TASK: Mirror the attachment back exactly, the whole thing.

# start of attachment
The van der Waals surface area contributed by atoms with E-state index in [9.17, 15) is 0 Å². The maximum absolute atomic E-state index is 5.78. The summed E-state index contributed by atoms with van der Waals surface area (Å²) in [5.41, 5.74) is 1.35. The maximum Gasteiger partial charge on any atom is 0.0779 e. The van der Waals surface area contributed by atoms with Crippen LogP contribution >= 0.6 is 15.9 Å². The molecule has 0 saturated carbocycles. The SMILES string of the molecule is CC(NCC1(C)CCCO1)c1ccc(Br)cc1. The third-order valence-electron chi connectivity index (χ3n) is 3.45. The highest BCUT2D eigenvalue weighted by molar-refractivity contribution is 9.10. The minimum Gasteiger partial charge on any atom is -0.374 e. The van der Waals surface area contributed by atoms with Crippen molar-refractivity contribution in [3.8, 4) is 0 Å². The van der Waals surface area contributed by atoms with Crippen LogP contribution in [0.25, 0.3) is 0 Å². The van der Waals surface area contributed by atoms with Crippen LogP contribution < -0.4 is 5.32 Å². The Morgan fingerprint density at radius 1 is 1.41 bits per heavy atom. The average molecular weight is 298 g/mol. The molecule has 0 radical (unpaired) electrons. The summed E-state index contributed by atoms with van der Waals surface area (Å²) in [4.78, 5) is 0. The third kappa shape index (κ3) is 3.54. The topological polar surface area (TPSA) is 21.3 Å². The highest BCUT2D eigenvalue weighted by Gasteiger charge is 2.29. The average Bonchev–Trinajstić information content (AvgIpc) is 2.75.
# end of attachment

The van der Waals surface area contributed by atoms with E-state index in [9.17, 15) is 0 Å². The maximum absolute atomic E-state index is 5.78. The summed E-state index contributed by atoms with van der Waals surface area (Å²) in [5.41, 5.74) is 1.35. The maximum Gasteiger partial charge on any atom is 0.0779 e. The van der Waals surface area contributed by atoms with Crippen LogP contribution >= 0.6 is 15.9 Å². The molecule has 0 saturated carbocycles. The SMILES string of the molecule is CC(NCC1(C)CCCO1)c1ccc(Br)cc1. The third-order valence-electron chi connectivity index (χ3n) is 3.45. The highest BCUT2D eigenvalue weighted by molar-refractivity contribution is 9.10. The minimum Gasteiger partial charge on any atom is -0.374 e. The van der Waals surface area contributed by atoms with Crippen molar-refractivity contribution in [3.8, 4) is 0 Å². The van der Waals surface area contributed by atoms with Crippen LogP contribution in [0.25, 0.3) is 0 Å². The van der Waals surface area contributed by atoms with Crippen LogP contribution < -0.4 is 5.32 Å². The Morgan fingerprint density at radius 1 is 1.41 bits per heavy atom. The average molecular weight is 298 g/mol. The molecule has 0 radical (unpaired) electrons. The summed E-state index contributed by atoms with van der Waals surface area (Å²) in [4.78, 5) is 0. The third kappa shape index (κ3) is 3.54. The topological polar surface area (TPSA) is 21.3 Å². The highest BCUT2D eigenvalue weighted by Gasteiger charge is 2.29. The average Bonchev–Trinajstić information content (AvgIpc) is 2.75.